NASA Is Naming Its Headquarters After Its First Black Woman Engineer

NASA is taking “one giant leap for mankind” by honoring the first black woman engineer in its history.

The organization is naming its headquarters in Washington, D.C. after Mary W. Jackson, one of the “hidden figures” who helped the United States blast off into space decades ago.

Photo Credit: Wikimedia Commons

The move comes amidst a growing awareness and protests against racism and police brutality. NASA administrator Jim Bridenstine said naming the building after Jackson is just one more step in bringing these “hidden” figures come out of the shadows and into the light.

“Mary W. Jackson was part of a group of very important women who helped NASA succeed in getting American astronauts into space. Mary never accepted the status quo, she helped break barriers and open opportunities for African Americans and women in the field of engineering and technology.

(The building) appropriately sits on ‘Hidden Figures Way,’ a reminder that Mary is one of many incredible and talented professionals in NASA’s history who contributed to this agency’s success. Hidden no more, we will continue to recognize the contributions of women, African Americans and people of all backgrounds who have made NASA’s successful history of exploration possible.”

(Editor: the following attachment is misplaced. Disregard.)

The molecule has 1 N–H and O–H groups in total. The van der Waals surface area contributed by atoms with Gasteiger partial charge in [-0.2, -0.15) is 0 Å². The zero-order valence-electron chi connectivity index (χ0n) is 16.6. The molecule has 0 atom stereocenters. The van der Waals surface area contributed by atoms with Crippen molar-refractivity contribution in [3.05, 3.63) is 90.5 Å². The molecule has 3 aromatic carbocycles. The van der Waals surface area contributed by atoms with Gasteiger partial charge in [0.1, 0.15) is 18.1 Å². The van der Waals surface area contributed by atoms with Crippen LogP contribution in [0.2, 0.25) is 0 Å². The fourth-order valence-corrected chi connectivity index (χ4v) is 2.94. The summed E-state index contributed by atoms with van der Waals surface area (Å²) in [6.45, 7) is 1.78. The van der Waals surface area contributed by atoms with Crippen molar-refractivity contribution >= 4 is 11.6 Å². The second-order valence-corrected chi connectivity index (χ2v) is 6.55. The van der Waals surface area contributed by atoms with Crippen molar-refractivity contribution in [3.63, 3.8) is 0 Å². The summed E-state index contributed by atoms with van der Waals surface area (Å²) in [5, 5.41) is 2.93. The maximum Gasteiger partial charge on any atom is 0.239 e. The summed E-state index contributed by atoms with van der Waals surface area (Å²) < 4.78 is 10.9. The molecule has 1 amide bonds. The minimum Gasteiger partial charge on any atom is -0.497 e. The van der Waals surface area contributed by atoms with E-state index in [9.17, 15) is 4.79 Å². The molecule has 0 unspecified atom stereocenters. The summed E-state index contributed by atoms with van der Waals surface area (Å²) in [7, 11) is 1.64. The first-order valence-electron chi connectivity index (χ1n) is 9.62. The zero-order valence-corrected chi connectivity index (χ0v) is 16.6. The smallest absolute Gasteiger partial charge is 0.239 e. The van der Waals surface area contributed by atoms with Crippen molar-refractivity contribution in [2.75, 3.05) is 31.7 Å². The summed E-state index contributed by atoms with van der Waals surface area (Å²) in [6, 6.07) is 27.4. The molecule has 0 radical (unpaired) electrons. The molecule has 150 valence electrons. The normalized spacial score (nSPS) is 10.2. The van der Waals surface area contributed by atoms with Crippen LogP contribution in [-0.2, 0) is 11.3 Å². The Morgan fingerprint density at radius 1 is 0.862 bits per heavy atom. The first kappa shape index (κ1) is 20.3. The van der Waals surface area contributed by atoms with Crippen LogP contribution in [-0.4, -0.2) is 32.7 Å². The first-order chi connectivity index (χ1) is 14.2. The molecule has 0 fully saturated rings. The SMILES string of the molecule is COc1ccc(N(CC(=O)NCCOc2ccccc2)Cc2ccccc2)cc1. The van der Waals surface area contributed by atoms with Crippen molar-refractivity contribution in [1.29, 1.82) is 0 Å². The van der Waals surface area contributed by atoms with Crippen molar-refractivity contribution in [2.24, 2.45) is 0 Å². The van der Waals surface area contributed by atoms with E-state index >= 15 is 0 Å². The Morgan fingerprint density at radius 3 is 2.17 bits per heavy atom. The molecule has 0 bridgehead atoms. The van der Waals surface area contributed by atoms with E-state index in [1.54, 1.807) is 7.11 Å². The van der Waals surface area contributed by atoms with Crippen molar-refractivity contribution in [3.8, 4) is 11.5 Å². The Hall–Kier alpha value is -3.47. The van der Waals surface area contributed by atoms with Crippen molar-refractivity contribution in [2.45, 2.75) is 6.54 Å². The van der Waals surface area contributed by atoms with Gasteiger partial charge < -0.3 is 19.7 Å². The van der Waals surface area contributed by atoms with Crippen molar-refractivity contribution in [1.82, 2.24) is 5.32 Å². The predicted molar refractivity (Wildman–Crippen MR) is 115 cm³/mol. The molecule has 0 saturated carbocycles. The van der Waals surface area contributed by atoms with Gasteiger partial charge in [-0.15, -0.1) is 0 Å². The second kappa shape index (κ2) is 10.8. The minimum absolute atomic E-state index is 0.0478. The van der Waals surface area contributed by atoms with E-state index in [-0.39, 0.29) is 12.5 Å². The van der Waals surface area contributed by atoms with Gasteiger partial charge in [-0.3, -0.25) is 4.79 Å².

Jackson got her start at NASA working at Langley’s Research Center in Hampton, Virginia, in the early 1950s. At the time, she worked in a segregated division — the West Area Computing Unit. She earned degrees in math and physical sciences in 1942 and held positions as a bookkeeper, math teacher and U.S. Army secretary before starting her career in aerospace.

Photo Credit: NASA

At Langley, Jackson was one of the “human computers” who worked at the agency, aka a research mathematician. She advanced in her career at NASA, conducting experiments in a 60,000-horsepower wind tunnel.

Photo Credit: Wikimedia Commons

On the recommendation of her supervisor, she entered a special training program to become an engineer (it’s worth noting that she had to get special permission to join white students in the program). She later became NASA’s first blake female engineer.

She retired in 1985 and died in 2005. In 2019, Congress posthumously awarded her the Congressional Gold Medal.

Now, she’s also being bestowed with yet another honor: the name of NASA headquarters. Whenever anyone visits or makes plans to visit the building, they’ll be reminded of her enduring legacy.

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